UNITED STATES OF AMERICA v. ANTHONY DIAZ

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United States Court of Appeals, Second Circuit.

UNITED STATES OF AMERICA, Appellee, v. ALBERTO YUSI LAJUD-PENA, AKA ALBERTO LAJUD, ET AL., Defendants, ANTHONY DIAZ, Defendant-Appellant.

15-3915

Decided: July 19, 2016

Present: ROSEMARY S. POOLER, BARRINGTON D. PARKER, DEBRA ANN LIVINGSTON, Circuit Judges. For Appellee: Hilary L. Jager, Emily Berger, Assistant United States Attorneys, for Robert L. Capers, United States Attorney for the Eastern District of New York. For Defendant-Appellant: B. Alan Seidler, New York, N.Y.

UPON DUE CONSIDERATION WHEREOF it is hereby ORDERED, ADJUDGED, AND DECREED that the Government's motion to dismiss the Defendant's pending appeal is GRANTED, and the case REMANDED to the district court for proceedings consistent with this order.

On December 7, 2015, the Appellant filed a notice of appeal. The Government moved to dismiss Appellant's appeal as untimely filed on December 11. On December 14, the Appellant, in his response, conceded that his notice of appeal was untimely, but asked the court to nevertheless hear it in the interests of justice on the ground that he had requested his counsel to file a notice of appeal, and that counsel failed to do so. We assume the parties' familiarity with the underlying facts, procedural history, and issues before the court.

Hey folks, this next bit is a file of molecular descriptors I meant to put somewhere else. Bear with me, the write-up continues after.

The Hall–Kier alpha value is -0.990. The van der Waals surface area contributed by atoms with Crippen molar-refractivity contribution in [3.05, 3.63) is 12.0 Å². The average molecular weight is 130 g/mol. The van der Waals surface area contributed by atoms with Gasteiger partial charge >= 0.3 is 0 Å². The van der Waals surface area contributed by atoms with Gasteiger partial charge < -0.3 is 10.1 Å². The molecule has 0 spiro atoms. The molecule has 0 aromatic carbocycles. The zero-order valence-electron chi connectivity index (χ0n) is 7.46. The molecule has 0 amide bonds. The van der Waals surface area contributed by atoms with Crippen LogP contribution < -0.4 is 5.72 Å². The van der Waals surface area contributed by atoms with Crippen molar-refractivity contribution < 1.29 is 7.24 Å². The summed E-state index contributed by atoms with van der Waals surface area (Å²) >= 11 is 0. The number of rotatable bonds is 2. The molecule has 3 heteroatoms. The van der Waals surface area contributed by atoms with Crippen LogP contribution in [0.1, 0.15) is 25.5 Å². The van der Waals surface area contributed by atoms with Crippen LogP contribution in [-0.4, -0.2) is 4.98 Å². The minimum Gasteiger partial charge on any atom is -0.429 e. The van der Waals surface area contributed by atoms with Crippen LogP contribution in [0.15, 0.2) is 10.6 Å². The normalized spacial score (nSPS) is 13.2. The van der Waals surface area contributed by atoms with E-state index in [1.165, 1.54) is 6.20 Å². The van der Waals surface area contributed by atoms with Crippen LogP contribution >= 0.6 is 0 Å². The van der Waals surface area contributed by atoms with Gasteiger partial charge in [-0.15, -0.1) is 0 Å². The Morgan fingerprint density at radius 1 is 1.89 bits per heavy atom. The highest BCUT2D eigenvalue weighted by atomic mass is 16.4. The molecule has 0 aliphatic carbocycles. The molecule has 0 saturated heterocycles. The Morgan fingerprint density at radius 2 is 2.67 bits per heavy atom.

In United States v. Fuller, 332 F.3d 60 (2d Cir. 2003), this Court dismissed an appeal as untimely but remanded to the district court with directions to enter a new judgment from which a timely appeal could be taken. See id. at 64 (holding that, where “[t]here [was] no dispute [from the trial record and between the parties] that [the defendant] requested his counsel to file a notice of appeal and that counsel did not [timely] file,” such a disposition was appropriate despite any potential jurisdictional problems, in part to avoid the potential that a habeas petition seeking the same relief would use up the defendant's opportunity for a first petition and to obviate the risk that a habeas petition would be untimely). In response to a request for supplemental briefing, however, the Appellant in this case conceded that United States v. Moreno-Rivera, 472 F.3d 49 (2d Cir. 2006), prevents this Court from dismissing this appeal and remanding with instructions that the district court enter a new judgment as in Fuller. See Moreno-Rivera, 472 F.3d at 51-52 (holding that “because it [was] not clear on the present record [unlike in Fuller] that Moreno-Rivera's trial counsel was constitutionally ineffective,” the court should dismiss the appeal as untimely, and the defendant “[would] have the opportunity to develop the record—and seek a remedy [for his trial counsel's alleged ineffectiveness], should he prove that trial counsel failed to timely file a requested appeal—in a § 2255 motion before the District Court”). The Appellant requested, in the alternative, that the Court remand to the district court for fact-finding to determine whether the Fuller remedy is appropriate in this case. We find that such a disposition would be inconsistent with Moreno-Rivera.